A breath-taking dedication to a colour scheme – red lighting and decor dominate this film.

Despite all these missed connections between individuals, Kieslowski still delights in imbuing his film with an abundant warmth. Shades of red saturate his mise-en-scène with a deep passion, uniting each character inside the cosy embrace of his décor and lighting. In the very first shot as we speed along red telephone wires running through the ocean and ground to connect complete strangers, the colour is immediately associated with the hidden interrelations ridden all throughout the film, and it doesn’t end there. In brake lights, slot machines, wallpaper, and theatres, scarlet hues continue to dominate Kieslowski’s gorgeous compositions, and in the most striking visual display of colour in the film, it becomes the visual foundation of Valentine’s bubble gum ad, plastering her face up on billboards around the city. In returning to this image several times she becomes more than just the protagonist in our story, but also in her surroundings, unconsciously touching the lives of virtually everyone who passes by.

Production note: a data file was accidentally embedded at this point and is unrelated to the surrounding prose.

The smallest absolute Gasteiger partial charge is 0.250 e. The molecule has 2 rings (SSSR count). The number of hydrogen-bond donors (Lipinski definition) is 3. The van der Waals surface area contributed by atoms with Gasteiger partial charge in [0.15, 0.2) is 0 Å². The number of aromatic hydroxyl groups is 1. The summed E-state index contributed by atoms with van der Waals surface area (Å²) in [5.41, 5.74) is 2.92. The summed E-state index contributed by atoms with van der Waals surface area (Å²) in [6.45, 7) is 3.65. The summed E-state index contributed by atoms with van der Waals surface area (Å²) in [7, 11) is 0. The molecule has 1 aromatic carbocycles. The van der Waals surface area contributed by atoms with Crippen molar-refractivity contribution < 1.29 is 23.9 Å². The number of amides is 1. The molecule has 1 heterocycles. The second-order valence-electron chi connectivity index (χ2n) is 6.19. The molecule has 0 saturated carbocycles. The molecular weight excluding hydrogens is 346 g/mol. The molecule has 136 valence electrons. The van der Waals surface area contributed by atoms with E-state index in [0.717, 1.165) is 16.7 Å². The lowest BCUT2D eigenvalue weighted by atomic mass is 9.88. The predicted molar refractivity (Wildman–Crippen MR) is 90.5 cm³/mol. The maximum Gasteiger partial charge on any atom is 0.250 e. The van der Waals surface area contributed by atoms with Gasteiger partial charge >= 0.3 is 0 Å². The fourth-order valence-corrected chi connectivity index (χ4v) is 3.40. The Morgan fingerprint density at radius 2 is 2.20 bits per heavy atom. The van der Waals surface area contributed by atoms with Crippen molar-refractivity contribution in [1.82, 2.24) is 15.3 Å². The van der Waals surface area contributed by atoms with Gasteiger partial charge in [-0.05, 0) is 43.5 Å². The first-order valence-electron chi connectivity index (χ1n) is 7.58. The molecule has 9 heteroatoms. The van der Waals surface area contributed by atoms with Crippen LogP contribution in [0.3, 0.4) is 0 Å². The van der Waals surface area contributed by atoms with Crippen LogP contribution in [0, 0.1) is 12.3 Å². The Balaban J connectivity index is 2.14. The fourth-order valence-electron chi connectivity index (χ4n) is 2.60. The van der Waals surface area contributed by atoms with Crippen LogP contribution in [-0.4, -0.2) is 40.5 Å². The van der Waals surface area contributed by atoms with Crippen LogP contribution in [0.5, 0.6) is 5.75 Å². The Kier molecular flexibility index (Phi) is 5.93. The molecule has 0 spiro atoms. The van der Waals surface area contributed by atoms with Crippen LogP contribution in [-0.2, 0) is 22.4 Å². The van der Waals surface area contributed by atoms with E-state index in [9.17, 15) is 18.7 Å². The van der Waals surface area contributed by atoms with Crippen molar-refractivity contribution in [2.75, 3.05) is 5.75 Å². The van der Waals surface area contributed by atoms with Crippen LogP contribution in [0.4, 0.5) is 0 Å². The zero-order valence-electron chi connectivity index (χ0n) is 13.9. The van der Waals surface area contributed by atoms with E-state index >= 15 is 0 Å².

People passing Valentine’s poster every day on the streets, including Auguste. Fate and chance are threaded all through Kieslowski’s direction and screenplay.

Slowly, the scope of consciousness for these characters begin to expand, and as they do we find Kieslowski returning to the motif of glass, often intact when barriers remain up, and broken when individuals reach out to lives beyond their own. Specifically, it links Joseph and Auguste via smashed windows, fractured beer glasses, and broken ornaments, often being given specific focus in Kieslowski’s symbolic diversions from the main narrative. Rather than his usual cutaways though, instead he will often drift his camera away from his characters to linger on these thoughtful representations of broken boundaries.

Still, it is almost impossible for anyone living inside Kieslowski’s world to fully understand the complex connections that link them to each other, spanning beyond the peripheries of the film to glimpse characters from the rest of the Three Colours trilogy, united in the final minutes by a freak accident. Whether it is chance or fate, seeing the full structure of this interconnected fraternity might take the perspective of an all-seeing God – or at least a philosophical filmmaker with a pensive, wandering camera.

Kieslowski’s camera often dollies away from Valentine to other characters and tiny symbols – the broken glass here at the bowling alley, for example.

Three Colours: Red is currently available to stream on The Criterion Channel and Mubi, and available to rent on iTunes.